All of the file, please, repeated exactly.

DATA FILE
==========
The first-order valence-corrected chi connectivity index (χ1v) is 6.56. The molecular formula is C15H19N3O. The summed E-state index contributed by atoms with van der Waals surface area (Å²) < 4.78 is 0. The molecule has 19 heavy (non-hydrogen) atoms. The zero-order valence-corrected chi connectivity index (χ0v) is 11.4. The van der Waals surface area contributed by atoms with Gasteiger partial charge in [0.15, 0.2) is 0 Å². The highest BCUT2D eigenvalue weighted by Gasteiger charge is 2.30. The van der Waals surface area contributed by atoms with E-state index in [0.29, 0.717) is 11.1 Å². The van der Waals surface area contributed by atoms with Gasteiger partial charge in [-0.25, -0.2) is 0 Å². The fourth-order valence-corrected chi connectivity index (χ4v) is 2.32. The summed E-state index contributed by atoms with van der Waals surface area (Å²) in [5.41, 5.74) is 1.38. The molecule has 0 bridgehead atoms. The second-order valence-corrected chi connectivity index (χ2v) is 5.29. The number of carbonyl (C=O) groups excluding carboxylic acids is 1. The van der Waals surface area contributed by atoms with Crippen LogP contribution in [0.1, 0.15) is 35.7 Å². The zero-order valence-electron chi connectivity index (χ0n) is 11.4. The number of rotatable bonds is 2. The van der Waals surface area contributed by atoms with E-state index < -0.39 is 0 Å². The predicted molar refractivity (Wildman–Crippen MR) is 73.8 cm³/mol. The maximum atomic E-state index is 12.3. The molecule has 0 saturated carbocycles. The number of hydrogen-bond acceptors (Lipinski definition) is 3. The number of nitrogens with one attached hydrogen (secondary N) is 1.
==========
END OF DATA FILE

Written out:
The first-order valence-corrected chi connectivity index (χ1v) is 6.56. The molecular formula is C15H19N3O. The summed E-state index contributed by atoms with van der Waals surface area (Å²) < 4.78 is 0. The molecule has 19 heavy (non-hydrogen) atoms. The zero-order valence-corrected chi connectivity index (χ0v) is 11.4. The van der Waals surface area contributed by atoms with Gasteiger partial charge in [0.15, 0.2) is 0 Å². The highest BCUT2D eigenvalue weighted by Gasteiger charge is 2.30. The van der Waals surface area contributed by atoms with E-state index in [0.29, 0.717) is 11.1 Å². The van der Waals surface area contributed by atoms with Gasteiger partial charge in [-0.25, -0.2) is 0 Å². The fourth-order valence-corrected chi connectivity index (χ4v) is 2.32. The summed E-state index contributed by atoms with van der Waals surface area (Å²) in [5.41, 5.74) is 1.38. The molecule has 0 bridgehead atoms. The second-order valence-corrected chi connectivity index (χ2v) is 5.29. The number of carbonyl (C=O) groups excluding carboxylic acids is 1. The van der Waals surface area contributed by atoms with Crippen LogP contribution in [0.1, 0.15) is 35.7 Å². The zero-order valence-electron chi connectivity index (χ0n) is 11.4. The number of rotatable bonds is 2. The van der Waals surface area contributed by atoms with E-state index < -0.39 is 0 Å². The predicted molar refractivity (Wildman–Crippen MR) is 73.8 cm³/mol. The maximum atomic E-state index is 12.3. The molecule has 0 saturated carbocycles. The number of hydrogen-bond acceptors (Lipinski definition) is 3. The number of nitrogens with one attached hydrogen (secondary N) is 1.